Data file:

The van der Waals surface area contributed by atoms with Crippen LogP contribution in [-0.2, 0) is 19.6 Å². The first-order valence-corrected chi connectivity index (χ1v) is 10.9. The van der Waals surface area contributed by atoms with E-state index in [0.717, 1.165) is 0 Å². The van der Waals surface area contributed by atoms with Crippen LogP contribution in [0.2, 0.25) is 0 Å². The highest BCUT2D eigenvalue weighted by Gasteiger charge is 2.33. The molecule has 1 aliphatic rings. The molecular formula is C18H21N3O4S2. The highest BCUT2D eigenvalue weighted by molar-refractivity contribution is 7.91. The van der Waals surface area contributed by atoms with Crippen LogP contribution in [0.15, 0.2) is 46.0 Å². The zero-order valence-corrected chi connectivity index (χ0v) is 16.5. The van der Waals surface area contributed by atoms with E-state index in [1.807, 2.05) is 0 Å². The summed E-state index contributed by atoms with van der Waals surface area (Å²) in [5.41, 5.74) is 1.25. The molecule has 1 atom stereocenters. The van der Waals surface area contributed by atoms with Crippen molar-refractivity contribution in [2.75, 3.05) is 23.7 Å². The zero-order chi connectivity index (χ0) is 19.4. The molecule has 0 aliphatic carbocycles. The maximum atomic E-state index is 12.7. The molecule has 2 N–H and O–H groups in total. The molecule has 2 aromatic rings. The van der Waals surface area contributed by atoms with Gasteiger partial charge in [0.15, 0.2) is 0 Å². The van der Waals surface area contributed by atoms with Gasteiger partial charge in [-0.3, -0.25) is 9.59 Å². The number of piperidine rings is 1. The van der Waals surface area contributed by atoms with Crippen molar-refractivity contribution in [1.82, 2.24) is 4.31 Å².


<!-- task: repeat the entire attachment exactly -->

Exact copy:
The van der Waals surface area contributed by atoms with Crippen LogP contribution in [-0.2, 0) is 19.6 Å². The first-order valence-corrected chi connectivity index (χ1v) is 10.9. The van der Waals surface area contributed by atoms with E-state index in [0.717, 1.165) is 0 Å². The van der Waals surface area contributed by atoms with Crippen LogP contribution in [0.2, 0.25) is 0 Å². The highest BCUT2D eigenvalue weighted by Gasteiger charge is 2.33. The molecule has 1 aliphatic rings. The molecular formula is C18H21N3O4S2. The highest BCUT2D eigenvalue weighted by molar-refractivity contribution is 7.91. The van der Waals surface area contributed by atoms with Crippen LogP contribution in [0.15, 0.2) is 46.0 Å². The zero-order valence-corrected chi connectivity index (χ0v) is 16.5. The van der Waals surface area contributed by atoms with E-state index in [1.807, 2.05) is 0 Å². The summed E-state index contributed by atoms with van der Waals surface area (Å²) in [5.41, 5.74) is 1.25. The molecule has 1 atom stereocenters. The van der Waals surface area contributed by atoms with Crippen molar-refractivity contribution in [2.75, 3.05) is 23.7 Å². The zero-order chi connectivity index (χ0) is 19.4. The molecule has 0 aliphatic carbocycles. The maximum atomic E-state index is 12.7. The molecule has 2 N–H and O–H groups in total. The molecule has 2 aromatic rings. The van der Waals surface area contributed by atoms with Gasteiger partial charge in [0.15, 0.2) is 0 Å². The van der Waals surface area contributed by atoms with Gasteiger partial charge in [-0.3, -0.25) is 9.59 Å². The number of piperidine rings is 1. The van der Waals surface area contributed by atoms with Crippen molar-refractivity contribution in [1.82, 2.24) is 4.31 Å².